The Transporter from Connected Data offers a new generation of network-attached storage (NAS). This technology allows you to connect a hard drive to your router, access it from anywhere and share its stored files.
It is a bring-your-own drive alternative to the cloud. Units cost US$199 for a supply-your-own drive system (the company recommends any major brand 2.5″ drive) or ships with 1 TB ($299) or 2TB ($399) ready-to-go drives. The drives sit inside the Transporter enclosure, making the system both compact and clean. Just connect to your Ethernet router and power, and you##Q##re ready to rock and roll.
Net-connected drives offer all the cloud-like convenience of data-anywhere without the monthly or yearly costs you##Q##d fork over to Dropbox, Google, Box.net, Amazon or SkyDrive. You supply the disk, so accessible storage expands as much as needed.
What you get is privacy. Many users cannot use Dropbox-style storage due to HIPAA or legal concerns. Sending data to third-party sites in the cloud can contravene security. With NAS, you own and control your data, ensuring you limit who can access it remotely.
There are drawbacks to these systems as well. Because they physically sit near your home computer, they##Q##re not really suitable for cloud backup. A fire that destroys your computer will also destroy your Transporter. (You can, of course, buy one for your office and another for your home, sharing data and helping to mitigate this limitation.) And, they don##Q##t offer the kind of server-based redundancy guarantees that many online services like Dropbox provide.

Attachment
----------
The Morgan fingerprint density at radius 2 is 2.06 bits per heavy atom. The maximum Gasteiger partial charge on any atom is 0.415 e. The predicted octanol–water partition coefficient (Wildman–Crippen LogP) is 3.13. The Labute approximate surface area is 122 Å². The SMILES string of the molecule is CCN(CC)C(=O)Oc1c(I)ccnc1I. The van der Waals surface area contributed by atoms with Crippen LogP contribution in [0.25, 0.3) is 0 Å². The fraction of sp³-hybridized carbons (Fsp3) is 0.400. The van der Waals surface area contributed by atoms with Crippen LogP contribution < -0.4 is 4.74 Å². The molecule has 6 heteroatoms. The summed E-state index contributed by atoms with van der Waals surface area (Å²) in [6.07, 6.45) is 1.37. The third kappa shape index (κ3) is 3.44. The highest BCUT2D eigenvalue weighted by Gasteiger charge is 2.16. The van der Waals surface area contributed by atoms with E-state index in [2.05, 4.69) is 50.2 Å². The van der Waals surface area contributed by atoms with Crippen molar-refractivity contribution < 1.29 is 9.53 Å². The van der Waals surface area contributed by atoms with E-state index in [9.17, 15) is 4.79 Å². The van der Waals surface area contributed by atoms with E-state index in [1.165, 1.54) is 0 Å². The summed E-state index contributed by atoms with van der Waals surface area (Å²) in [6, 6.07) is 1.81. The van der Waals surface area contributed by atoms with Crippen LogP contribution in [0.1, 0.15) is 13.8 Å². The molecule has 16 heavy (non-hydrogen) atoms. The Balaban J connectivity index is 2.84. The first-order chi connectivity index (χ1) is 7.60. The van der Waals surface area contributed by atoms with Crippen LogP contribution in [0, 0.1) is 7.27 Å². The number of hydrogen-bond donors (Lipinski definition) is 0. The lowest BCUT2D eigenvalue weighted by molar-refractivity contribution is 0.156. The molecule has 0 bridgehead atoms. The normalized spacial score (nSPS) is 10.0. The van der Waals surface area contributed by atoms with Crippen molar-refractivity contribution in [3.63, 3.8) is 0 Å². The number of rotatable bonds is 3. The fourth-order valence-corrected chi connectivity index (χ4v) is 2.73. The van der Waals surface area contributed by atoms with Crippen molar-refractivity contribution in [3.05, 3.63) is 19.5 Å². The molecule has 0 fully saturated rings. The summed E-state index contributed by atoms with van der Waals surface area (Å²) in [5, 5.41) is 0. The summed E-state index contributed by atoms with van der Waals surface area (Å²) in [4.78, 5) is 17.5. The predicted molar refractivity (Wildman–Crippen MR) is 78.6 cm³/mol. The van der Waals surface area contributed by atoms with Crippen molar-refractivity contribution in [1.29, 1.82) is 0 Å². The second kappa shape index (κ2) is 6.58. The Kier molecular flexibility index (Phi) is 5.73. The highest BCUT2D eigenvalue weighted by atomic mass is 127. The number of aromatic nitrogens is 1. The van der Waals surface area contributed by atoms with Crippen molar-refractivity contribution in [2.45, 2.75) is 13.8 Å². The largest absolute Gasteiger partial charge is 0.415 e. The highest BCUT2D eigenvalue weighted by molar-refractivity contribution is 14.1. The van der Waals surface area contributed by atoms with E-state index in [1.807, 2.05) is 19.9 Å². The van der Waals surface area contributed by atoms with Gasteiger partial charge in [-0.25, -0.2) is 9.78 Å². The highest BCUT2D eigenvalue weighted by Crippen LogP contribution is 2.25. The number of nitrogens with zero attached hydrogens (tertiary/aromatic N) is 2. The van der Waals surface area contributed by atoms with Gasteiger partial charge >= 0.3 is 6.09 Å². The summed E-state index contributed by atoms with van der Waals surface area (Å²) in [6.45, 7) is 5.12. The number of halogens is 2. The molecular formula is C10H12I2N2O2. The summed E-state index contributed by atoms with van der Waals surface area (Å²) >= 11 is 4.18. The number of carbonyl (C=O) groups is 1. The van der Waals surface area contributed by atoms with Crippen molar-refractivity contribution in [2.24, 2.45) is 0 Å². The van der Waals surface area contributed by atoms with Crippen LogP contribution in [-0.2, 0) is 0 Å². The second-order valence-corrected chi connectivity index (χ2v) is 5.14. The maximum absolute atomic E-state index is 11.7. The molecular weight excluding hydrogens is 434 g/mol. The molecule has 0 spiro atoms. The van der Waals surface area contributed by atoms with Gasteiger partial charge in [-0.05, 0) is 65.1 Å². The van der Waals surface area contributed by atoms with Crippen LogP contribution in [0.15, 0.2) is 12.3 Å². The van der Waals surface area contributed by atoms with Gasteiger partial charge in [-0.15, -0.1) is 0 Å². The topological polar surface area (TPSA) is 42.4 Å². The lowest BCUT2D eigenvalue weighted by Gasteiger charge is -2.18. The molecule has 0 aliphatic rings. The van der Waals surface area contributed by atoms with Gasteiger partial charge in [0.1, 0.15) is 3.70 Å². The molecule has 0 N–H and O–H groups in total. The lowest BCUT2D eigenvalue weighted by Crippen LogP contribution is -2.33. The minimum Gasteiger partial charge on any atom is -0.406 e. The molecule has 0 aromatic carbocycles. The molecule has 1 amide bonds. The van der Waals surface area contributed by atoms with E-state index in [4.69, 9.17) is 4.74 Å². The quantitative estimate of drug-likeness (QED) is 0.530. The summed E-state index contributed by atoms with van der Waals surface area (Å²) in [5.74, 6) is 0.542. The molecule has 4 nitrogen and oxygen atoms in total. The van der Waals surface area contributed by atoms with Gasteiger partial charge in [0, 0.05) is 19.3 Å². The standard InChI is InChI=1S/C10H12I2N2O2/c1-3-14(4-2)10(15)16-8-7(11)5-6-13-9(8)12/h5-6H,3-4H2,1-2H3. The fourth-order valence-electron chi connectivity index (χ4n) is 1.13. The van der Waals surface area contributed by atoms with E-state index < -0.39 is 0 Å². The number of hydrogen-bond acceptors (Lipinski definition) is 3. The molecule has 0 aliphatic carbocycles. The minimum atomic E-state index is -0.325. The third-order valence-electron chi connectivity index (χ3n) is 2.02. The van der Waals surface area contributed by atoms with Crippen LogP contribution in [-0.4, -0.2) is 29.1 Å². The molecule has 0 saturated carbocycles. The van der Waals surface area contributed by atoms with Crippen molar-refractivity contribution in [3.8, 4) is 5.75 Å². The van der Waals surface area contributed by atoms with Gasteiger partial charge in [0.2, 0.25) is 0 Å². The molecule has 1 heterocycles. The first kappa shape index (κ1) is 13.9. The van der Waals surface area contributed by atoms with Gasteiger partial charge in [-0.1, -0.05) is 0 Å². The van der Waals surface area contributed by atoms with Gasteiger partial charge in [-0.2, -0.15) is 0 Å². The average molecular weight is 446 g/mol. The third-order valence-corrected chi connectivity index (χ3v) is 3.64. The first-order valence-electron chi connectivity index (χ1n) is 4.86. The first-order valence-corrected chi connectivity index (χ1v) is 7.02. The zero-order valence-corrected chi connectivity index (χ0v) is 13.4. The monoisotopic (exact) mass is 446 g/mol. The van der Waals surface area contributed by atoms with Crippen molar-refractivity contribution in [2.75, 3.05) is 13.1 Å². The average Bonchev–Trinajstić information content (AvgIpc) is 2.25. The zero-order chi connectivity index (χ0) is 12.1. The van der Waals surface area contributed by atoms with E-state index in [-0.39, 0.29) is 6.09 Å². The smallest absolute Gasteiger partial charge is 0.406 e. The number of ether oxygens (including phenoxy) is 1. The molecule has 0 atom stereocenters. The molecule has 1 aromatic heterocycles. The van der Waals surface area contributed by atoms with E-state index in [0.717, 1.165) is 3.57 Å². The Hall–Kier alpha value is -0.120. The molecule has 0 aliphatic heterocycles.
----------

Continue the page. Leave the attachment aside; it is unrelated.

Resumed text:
That##Q##s why I was so disappointed that the feature I was most hoping to use the Transporter for has not yet shipped, specifically buddy-based private offsite backups. Mark Fuccio of Connected Data Marketing told me that while the company is definitely committed to rolling out encrypted folders, the option won##Q##t be available for at least three to six months.
With encrypted off-site folders, you##Q##d be able to share, say, half your drive, with a friend. You could then store data there providing the offsite component that##Q##s missing from most NAS installs. Right now, if someone physically steals a drive, all bets are off — the data is readable. What##Q##s more, any data you place on a buddy##Q##s Transporter is also readable, making you rely on, as Fuccio put it, the “honor system” for the near future.
The Transporter is not meant for use as a Time Machine destination. Its focus is on providing a turnkey solution with a well-controlled sharing experience. If you##Q##re looking for an offsite backup solution, you##Q##ll probably do better subscribing to one of the dedicated services like Mozy, Crashplan, Carbonite or Backblaze.
In our testing, the Transporter basically did what it promised. We easily shared data locally and remotely, with a dedicated web interface to manage the drive. The software felt a bit first-generation, but that##Q##s what you normally expect from early access.
We ran into one major problem when files I shared to Steve Sande initially overwhelmed his network — but we quickly found the online bandwidth limitation options and restored his network to reasonably working order.
Transporter seemed to measure up well against the NAS field and I particularly liked the unit with the built-in drive enclosure. Anyone looking for this kind of off-site data access should be pleased with the hardware and performance it offers.